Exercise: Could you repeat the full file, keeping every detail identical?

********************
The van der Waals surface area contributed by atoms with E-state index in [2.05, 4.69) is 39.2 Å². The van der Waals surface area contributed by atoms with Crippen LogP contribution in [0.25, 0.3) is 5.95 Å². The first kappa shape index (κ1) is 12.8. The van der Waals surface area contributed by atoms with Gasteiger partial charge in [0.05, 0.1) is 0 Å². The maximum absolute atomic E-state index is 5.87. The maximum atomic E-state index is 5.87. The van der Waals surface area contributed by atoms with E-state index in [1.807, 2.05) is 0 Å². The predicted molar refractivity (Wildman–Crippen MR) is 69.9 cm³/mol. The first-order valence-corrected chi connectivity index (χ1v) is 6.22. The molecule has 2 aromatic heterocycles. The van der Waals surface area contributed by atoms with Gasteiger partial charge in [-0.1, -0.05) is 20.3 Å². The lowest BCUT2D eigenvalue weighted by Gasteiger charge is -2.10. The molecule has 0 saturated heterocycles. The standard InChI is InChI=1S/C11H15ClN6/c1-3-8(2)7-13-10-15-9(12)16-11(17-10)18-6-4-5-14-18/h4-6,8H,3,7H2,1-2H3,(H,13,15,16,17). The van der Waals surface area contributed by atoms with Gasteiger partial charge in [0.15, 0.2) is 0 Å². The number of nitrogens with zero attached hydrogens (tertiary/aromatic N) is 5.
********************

The van der Waals surface area contributed by atoms with E-state index in [2.05, 4.69) is 39.2 Å². The van der Waals surface area contributed by atoms with Crippen LogP contribution in [0.25, 0.3) is 5.95 Å². The first kappa shape index (κ1) is 12.8. The van der Waals surface area contributed by atoms with Gasteiger partial charge in [0.05, 0.1) is 0 Å². The maximum absolute atomic E-state index is 5.87. The maximum atomic E-state index is 5.87. The van der Waals surface area contributed by atoms with E-state index in [1.807, 2.05) is 0 Å². The predicted molar refractivity (Wildman–Crippen MR) is 69.9 cm³/mol. The first-order valence-corrected chi connectivity index (χ1v) is 6.22. The molecule has 2 aromatic heterocycles. The van der Waals surface area contributed by atoms with Gasteiger partial charge in [-0.1, -0.05) is 20.3 Å². The lowest BCUT2D eigenvalue weighted by Gasteiger charge is -2.10. The molecule has 0 saturated heterocycles. The standard InChI is InChI=1S/C11H15ClN6/c1-3-8(2)7-13-10-15-9(12)16-11(17-10)18-6-4-5-14-18/h4-6,8H,3,7H2,1-2H3,(H,13,15,16,17). The van der Waals surface area contributed by atoms with Gasteiger partial charge in [0.15, 0.2) is 0 Å². The number of nitrogens with zero attached hydrogens (tertiary/aromatic N) is 5.